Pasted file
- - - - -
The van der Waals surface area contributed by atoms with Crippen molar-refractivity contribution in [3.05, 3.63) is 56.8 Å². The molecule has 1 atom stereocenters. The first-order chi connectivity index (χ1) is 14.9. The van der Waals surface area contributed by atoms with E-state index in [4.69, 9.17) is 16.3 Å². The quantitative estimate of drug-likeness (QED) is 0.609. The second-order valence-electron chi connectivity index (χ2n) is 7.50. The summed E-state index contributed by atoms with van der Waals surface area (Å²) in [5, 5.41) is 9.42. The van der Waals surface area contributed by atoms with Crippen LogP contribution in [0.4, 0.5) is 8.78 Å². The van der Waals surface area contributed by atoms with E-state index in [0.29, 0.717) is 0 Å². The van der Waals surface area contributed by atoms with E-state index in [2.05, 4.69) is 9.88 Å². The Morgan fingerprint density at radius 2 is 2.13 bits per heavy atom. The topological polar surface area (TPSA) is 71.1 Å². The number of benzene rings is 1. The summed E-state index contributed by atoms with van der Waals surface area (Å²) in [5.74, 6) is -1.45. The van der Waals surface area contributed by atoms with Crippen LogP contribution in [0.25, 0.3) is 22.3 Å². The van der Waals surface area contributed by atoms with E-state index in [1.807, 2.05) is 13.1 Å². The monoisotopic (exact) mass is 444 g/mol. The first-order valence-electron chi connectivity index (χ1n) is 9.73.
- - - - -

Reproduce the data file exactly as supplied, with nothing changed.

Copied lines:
The van der Waals surface area contributed by atoms with Crippen molar-refractivity contribution in [3.05, 3.63) is 56.8 Å². The molecule has 1 atom stereocenters. The first-order chi connectivity index (χ1) is 14.9. The van der Waals surface area contributed by atoms with E-state index in [4.69, 9.17) is 16.3 Å². The quantitative estimate of drug-likeness (QED) is 0.609. The second-order valence-electron chi connectivity index (χ2n) is 7.50. The summed E-state index contributed by atoms with van der Waals surface area (Å²) in [5, 5.41) is 9.42. The van der Waals surface area contributed by atoms with Crippen LogP contribution in [0.4, 0.5) is 8.78 Å². The van der Waals surface area contributed by atoms with E-state index in [0.29, 0.717) is 0 Å². The van der Waals surface area contributed by atoms with E-state index in [2.05, 4.69) is 9.88 Å². The Morgan fingerprint density at radius 2 is 2.13 bits per heavy atom. The topological polar surface area (TPSA) is 71.1 Å². The number of benzene rings is 1. The summed E-state index contributed by atoms with van der Waals surface area (Å²) in [5.74, 6) is -1.45. The van der Waals surface area contributed by atoms with Crippen LogP contribution in [0.25, 0.3) is 22.3 Å². The van der Waals surface area contributed by atoms with E-state index in [1.807, 2.05) is 13.1 Å². The monoisotopic (exact) mass is 444 g/mol. The first-order valence-electron chi connectivity index (χ1n) is 9.73.